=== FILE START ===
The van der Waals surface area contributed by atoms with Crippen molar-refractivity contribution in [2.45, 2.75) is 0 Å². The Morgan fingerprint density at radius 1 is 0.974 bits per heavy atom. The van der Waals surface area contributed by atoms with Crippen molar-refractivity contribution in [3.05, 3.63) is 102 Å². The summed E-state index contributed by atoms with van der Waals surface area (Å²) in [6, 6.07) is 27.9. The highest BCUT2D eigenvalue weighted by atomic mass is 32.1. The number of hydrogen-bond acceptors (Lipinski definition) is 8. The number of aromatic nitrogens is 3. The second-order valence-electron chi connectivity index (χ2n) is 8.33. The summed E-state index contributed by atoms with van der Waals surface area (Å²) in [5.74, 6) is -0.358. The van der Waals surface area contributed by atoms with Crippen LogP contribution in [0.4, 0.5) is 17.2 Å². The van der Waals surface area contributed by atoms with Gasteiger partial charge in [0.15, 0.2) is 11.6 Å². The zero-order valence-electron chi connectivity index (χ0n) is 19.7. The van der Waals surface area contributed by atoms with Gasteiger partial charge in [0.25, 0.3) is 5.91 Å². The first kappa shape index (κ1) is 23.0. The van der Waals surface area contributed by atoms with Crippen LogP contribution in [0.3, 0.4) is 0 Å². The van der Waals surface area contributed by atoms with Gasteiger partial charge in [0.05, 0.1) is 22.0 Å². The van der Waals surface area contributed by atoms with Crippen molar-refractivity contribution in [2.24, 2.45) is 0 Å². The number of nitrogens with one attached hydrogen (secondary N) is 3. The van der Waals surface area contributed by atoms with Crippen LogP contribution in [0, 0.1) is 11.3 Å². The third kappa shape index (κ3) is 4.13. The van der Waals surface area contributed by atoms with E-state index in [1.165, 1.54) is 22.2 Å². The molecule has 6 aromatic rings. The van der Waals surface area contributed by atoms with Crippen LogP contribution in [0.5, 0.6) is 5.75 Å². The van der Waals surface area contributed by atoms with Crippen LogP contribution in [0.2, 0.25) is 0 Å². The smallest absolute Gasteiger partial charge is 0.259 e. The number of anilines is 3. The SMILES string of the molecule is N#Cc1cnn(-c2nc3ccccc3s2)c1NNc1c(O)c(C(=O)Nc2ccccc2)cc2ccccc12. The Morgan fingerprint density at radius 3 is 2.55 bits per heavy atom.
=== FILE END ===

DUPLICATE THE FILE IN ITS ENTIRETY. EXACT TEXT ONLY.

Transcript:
The van der Waals surface area contributed by atoms with Crippen molar-refractivity contribution in [2.45, 2.75) is 0 Å². The Morgan fingerprint density at radius 1 is 0.974 bits per heavy atom. The van der Waals surface area contributed by atoms with Crippen molar-refractivity contribution in [3.05, 3.63) is 102 Å². The summed E-state index contributed by atoms with van der Waals surface area (Å²) in [6, 6.07) is 27.9. The highest BCUT2D eigenvalue weighted by atomic mass is 32.1. The number of hydrogen-bond acceptors (Lipinski definition) is 8. The number of aromatic nitrogens is 3. The second-order valence-electron chi connectivity index (χ2n) is 8.33. The summed E-state index contributed by atoms with van der Waals surface area (Å²) in [5.74, 6) is -0.358. The van der Waals surface area contributed by atoms with Crippen LogP contribution in [0.4, 0.5) is 17.2 Å². The van der Waals surface area contributed by atoms with Gasteiger partial charge in [0.15, 0.2) is 11.6 Å². The zero-order valence-electron chi connectivity index (χ0n) is 19.7. The van der Waals surface area contributed by atoms with Gasteiger partial charge in [0.25, 0.3) is 5.91 Å². The first kappa shape index (κ1) is 23.0. The van der Waals surface area contributed by atoms with Crippen LogP contribution in [0.3, 0.4) is 0 Å². The van der Waals surface area contributed by atoms with Gasteiger partial charge in [0.05, 0.1) is 22.0 Å². The van der Waals surface area contributed by atoms with Crippen molar-refractivity contribution in [2.24, 2.45) is 0 Å². The number of nitrogens with one attached hydrogen (secondary N) is 3. The van der Waals surface area contributed by atoms with Crippen LogP contribution in [0, 0.1) is 11.3 Å². The third kappa shape index (κ3) is 4.13. The van der Waals surface area contributed by atoms with E-state index in [1.165, 1.54) is 22.2 Å². The molecule has 6 aromatic rings. The van der Waals surface area contributed by atoms with Crippen LogP contribution in [0.5, 0.6) is 5.75 Å². The van der Waals surface area contributed by atoms with Crippen LogP contribution in [0.2, 0.25) is 0 Å². The smallest absolute Gasteiger partial charge is 0.259 e. The number of anilines is 3. The SMILES string of the molecule is N#Cc1cnn(-c2nc3ccccc3s2)c1NNc1c(O)c(C(=O)Nc2ccccc2)cc2ccccc12. The Morgan fingerprint density at radius 3 is 2.55 bits per heavy atom.